School of Cities / People / Affiliated Faculty
Paula Braitstein

Paula Braitstein

Associate Professor - Epidemilogy

Field of study: Epidemilogy

Areas of interest: HIV, Africa, high risk youth, homelessness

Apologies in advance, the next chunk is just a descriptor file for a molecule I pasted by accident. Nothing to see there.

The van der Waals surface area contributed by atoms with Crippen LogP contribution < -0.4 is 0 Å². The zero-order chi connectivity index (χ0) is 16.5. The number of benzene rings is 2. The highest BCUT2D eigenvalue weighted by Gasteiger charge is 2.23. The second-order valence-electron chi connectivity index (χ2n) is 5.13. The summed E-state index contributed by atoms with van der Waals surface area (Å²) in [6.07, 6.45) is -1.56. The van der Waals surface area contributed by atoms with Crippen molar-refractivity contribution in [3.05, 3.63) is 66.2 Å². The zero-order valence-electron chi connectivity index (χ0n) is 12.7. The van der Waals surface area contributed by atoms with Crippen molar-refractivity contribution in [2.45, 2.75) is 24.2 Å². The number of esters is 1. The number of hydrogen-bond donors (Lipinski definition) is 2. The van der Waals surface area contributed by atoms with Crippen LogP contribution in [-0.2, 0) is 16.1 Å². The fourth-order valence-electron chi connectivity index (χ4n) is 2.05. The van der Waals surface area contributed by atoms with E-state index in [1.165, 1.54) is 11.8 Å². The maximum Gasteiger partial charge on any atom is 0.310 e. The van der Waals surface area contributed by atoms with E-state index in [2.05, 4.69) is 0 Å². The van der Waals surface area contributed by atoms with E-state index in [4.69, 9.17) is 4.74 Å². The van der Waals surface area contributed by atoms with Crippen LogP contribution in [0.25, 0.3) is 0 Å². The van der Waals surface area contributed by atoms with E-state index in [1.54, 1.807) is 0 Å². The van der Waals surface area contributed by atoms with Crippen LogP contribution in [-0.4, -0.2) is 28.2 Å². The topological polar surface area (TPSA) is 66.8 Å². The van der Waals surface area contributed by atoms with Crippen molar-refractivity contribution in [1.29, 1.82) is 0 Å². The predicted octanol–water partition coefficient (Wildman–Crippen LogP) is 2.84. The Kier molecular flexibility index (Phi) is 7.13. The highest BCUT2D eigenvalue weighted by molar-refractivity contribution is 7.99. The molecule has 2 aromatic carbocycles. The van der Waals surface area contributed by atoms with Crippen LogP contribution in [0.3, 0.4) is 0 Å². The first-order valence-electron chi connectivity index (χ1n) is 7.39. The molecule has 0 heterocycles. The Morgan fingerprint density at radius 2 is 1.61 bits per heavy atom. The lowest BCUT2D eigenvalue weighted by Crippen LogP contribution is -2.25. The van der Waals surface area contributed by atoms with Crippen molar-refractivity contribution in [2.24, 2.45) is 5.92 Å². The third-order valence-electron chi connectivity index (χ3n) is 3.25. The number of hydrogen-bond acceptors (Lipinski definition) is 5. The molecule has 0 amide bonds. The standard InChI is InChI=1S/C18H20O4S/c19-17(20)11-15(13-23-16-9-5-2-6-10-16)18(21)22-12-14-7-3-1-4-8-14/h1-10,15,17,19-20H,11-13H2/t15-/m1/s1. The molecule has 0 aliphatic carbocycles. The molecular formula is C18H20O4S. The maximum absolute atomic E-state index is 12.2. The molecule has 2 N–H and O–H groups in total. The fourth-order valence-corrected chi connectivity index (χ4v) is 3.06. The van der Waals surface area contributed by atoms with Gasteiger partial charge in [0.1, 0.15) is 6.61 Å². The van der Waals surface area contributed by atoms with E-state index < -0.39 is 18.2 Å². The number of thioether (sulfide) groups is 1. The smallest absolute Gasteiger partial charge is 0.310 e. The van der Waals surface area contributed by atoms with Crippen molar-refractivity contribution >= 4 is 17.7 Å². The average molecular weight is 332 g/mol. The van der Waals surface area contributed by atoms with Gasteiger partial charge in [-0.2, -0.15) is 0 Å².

Dr. Braitstein is an epidemiologist and environmentalist, living and working in the western highlands of Kenya. Originally from Montreal, Paula’s roots are in the community-based HIV/AIDS movement in Canada as an HIV treatment educator and activist. She received her MA in Liberal Studies from Simon Fraser University (Vancouver), and her MSc and PhD in epidemiology from the University of British Columbia (Vancouver). In Kenya since 2007, Paula’s major research, education and service priorities have been oriented around major health and social issues in East Africa including HIV prevention and treatment, high HIV risk children youth such as those who have been orphaned (from HIV and other causes), separated, abandoned, and street-connected children and youth. Witness to the massive social, economic and environmental challenges and changes taking place in East Africa, Paula has begun leveraging her successes in population health to direct her research and attention to what is likely to become the single biggest threat to the health and well-being of future human generations: planetary health. Paula is the holder of a prestigious research Chair of Applied Public Health from the Canadian Institutes of Health Research, and is Associate Professor in the Dalla Lana School of Public Health. Paula has published widely in the peer-reviewed literature on diverse topics. Her research foci today are concentrated on the HIV prevention-care continuum, specifically HIV implementation research in sub-Saharan Africa, and vulnerable and marginalized children and adolescents, including orphans, street-involved children and youth. She is the Principal Investigator of a ten year observational cohort study funded by the National Institutes of Health funded examining the effect of care environment and care characteristics on orphaned children, called the “Orphaned and Separated Children’s Assessments Related to their (OSCAR’s) Health and Well-Being Study”.